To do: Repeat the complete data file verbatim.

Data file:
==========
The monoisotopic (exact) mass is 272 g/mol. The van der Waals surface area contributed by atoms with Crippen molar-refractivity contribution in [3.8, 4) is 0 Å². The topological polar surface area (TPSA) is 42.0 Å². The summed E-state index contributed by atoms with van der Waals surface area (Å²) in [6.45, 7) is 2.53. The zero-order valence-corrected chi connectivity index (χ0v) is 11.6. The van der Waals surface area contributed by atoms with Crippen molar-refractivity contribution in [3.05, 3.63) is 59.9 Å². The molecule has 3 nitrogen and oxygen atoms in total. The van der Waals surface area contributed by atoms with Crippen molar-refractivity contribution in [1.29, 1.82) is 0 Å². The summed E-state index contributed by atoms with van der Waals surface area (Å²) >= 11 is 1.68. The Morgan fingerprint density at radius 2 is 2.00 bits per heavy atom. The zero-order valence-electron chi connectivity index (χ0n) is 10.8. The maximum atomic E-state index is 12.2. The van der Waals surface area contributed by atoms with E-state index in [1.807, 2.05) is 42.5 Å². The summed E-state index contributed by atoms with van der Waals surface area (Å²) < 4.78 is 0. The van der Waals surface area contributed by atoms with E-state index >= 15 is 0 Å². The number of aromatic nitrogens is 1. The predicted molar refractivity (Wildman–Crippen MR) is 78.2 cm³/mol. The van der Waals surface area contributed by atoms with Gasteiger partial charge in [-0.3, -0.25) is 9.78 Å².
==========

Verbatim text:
The monoisotopic (exact) mass is 272 g/mol. The van der Waals surface area contributed by atoms with Crippen molar-refractivity contribution in [3.8, 4) is 0 Å². The topological polar surface area (TPSA) is 42.0 Å². The summed E-state index contributed by atoms with van der Waals surface area (Å²) in [6.45, 7) is 2.53. The zero-order valence-corrected chi connectivity index (χ0v) is 11.6. The van der Waals surface area contributed by atoms with Crippen molar-refractivity contribution in [3.05, 3.63) is 59.9 Å². The molecule has 3 nitrogen and oxygen atoms in total. The van der Waals surface area contributed by atoms with Crippen molar-refractivity contribution in [1.29, 1.82) is 0 Å². The summed E-state index contributed by atoms with van der Waals surface area (Å²) >= 11 is 1.68. The Morgan fingerprint density at radius 2 is 2.00 bits per heavy atom. The zero-order valence-electron chi connectivity index (χ0n) is 10.8. The maximum atomic E-state index is 12.2. The van der Waals surface area contributed by atoms with E-state index in [1.807, 2.05) is 42.5 Å². The summed E-state index contributed by atoms with van der Waals surface area (Å²) < 4.78 is 0. The van der Waals surface area contributed by atoms with E-state index >= 15 is 0 Å². The number of aromatic nitrogens is 1. The predicted molar refractivity (Wildman–Crippen MR) is 78.2 cm³/mol. The van der Waals surface area contributed by atoms with Gasteiger partial charge in [-0.3, -0.25) is 9.78 Å².